|Publication number||US4647994 A|
|Application number||US 06/589,146|
|Publication date||Mar 3, 1987|
|Filing date||Mar 13, 1984|
|Priority date||Mar 13, 1984|
|Also published as||CA1257387A, CA1257387A1, DE3587707D1, DE3587707T2, DE3588162D1, DE3588162T2, EP0171130A1, EP0171130B1, EP0459598A2, EP0459598A3, EP0459598B1|
|Publication number||06589146, 589146, US 4647994 A, US 4647994A, US-A-4647994, US4647994 A, US4647994A|
|Inventors||Samuel N. Irwin, Francis Lum, Michael L. Bolt, Steven E. Henke, Edmund L. Sokolik, John M. Chambors|
|Original Assignee||Irwin Magnetic Systems, Inc.|
|Export Citation||BiBTeX, EndNote, RefMan|
|Patent Citations (16), Referenced by (28), Classifications (13), Legal Events (15)|
|External Links: USPTO, USPTO Assignment, Espacenet|
In the past, many different types of magnetic tape data memories have been devised or proposed, and at an earlier point in time such devices constituted the most widely used long-term storage medium for large quantities of data. A very frequently-encountered form of such a tape memory, used with large main-frame computers, utilizes relatively wide tape (on the order of one-half inch) which is used with large, open reels, in a reel-to-reel configuration.
With the increasingly widespread development and use of smaller types of data processing and/or word processing equipment, involving "stand-alone" desk-top processor devices comparable in physical size to the input terminals used in larger computer installations, there has been an increasing emphasis on the development of smaller forms of data storage devices. Thus, a significant advent in the development of "stand-alone" terminals (U.S. Pat. No. 3,760,375) utilized tape cassettes of the nature typically used in audio equipment, embodying eighth-inch tape. Following that, the "floppy" disc ("diskette") was developed and has now come into widespread usage, particularly in office-type or business computer applications. Also, many developments have taken place in "hard" disc drives and memory units to make them suitable for such use, e.g., development of "Winchester"-type drives.
In this increasing development, the two major underlying purposes are the need to obtain increased amounts of storage without corresponding increase in physical size, as well as the need to actually reduce the size of both the storage media and of the drive which utilizes the same. Thus, "floppy" disc media and drives have become available in sizes on the order of one-half that of the initial such devices, and the same is certainly true of "hard" disc drives, in which the media diameter has been reduced to approximately five and one-quarter inches (for "mini" disc drives) and to on the order of three and three-quarter inches (and indeed, in some instances, three inches) in more recent units (often known as "micro" disc drives).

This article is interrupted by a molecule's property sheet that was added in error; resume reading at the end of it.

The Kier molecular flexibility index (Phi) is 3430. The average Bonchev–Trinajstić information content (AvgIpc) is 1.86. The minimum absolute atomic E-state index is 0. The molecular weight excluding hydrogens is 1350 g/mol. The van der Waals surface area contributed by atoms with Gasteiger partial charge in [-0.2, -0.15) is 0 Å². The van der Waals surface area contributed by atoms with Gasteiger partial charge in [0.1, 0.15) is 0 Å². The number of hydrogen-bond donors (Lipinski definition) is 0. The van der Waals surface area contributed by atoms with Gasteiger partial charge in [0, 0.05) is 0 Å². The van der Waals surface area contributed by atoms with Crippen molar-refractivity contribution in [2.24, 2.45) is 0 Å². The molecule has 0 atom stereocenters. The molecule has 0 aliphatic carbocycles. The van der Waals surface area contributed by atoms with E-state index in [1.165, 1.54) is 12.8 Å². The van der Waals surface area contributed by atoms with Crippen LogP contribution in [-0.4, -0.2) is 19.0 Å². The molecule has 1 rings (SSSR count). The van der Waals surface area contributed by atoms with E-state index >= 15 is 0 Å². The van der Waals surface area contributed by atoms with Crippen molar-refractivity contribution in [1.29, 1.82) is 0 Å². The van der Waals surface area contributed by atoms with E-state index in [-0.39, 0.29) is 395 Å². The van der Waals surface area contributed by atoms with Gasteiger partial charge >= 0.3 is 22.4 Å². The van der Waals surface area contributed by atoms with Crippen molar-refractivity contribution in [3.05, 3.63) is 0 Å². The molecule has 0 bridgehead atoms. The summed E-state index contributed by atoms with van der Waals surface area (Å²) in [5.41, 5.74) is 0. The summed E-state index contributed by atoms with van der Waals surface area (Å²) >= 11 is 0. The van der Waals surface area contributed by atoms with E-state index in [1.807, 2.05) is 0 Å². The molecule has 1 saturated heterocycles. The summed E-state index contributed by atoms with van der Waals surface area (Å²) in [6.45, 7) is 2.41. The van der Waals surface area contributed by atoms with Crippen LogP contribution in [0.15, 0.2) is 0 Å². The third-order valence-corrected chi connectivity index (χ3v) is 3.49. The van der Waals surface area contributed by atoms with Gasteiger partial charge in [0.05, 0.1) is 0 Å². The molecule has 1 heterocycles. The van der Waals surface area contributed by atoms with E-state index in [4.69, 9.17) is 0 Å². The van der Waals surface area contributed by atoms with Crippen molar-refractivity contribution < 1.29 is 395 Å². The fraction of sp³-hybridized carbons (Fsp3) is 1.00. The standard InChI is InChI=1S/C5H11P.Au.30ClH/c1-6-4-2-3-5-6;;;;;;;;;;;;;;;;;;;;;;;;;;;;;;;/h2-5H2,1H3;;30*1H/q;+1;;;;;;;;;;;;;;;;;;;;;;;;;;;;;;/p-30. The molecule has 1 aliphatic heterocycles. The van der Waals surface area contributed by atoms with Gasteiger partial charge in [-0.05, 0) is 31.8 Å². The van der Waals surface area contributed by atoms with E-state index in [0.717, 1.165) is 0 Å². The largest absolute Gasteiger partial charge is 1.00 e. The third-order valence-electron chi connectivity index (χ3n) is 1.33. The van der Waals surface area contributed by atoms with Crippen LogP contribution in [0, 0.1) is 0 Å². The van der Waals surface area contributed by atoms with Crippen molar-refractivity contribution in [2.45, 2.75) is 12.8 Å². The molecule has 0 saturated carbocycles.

Accordingly, there is an increasing need for analogous developments in tape storage media and drives, particularly for longer-term storage, inasmuch as high storage capacities may be achieved at relatively low cost by the use of tape media, and the use of tape as a storage media lends itself very admirably to "backup" or "archive" storage for the disc memories used as working or operating storage during entry or processing operations.
The present invention provides a miniaturized tape drive in response to, and in satisfaction of, the aforementioned increasing need experienced in actual practice. Basically, apparatus in accordance with the invention may be implemented in either of two known size classifications; i.e., either the now-standard "mini-floppy" package having a five and one-quarter inch "half-high" form factor, or the "micron-mini" package having a three and one-half inch form factor. In either case, the unit is designed to be directly compatible with, and to use, the standard mini-floppy interface. The intended or most preferred form of tape media for use in the apparatus of the invention is the "mini-cartridge" which utilizes tape having a width of 0.150 inches, for example of the type known commercially as the "DC-100" and, in a cartridge containing a 185-foot length of similar tape, apparatus in accordance with the invention will readily provide storage in excess of ten megabites even in a formatted-type storage arrangement, i.e., on the order of from ten to twenty times the storage capacity typically encountered on one "mini-floppy" disc.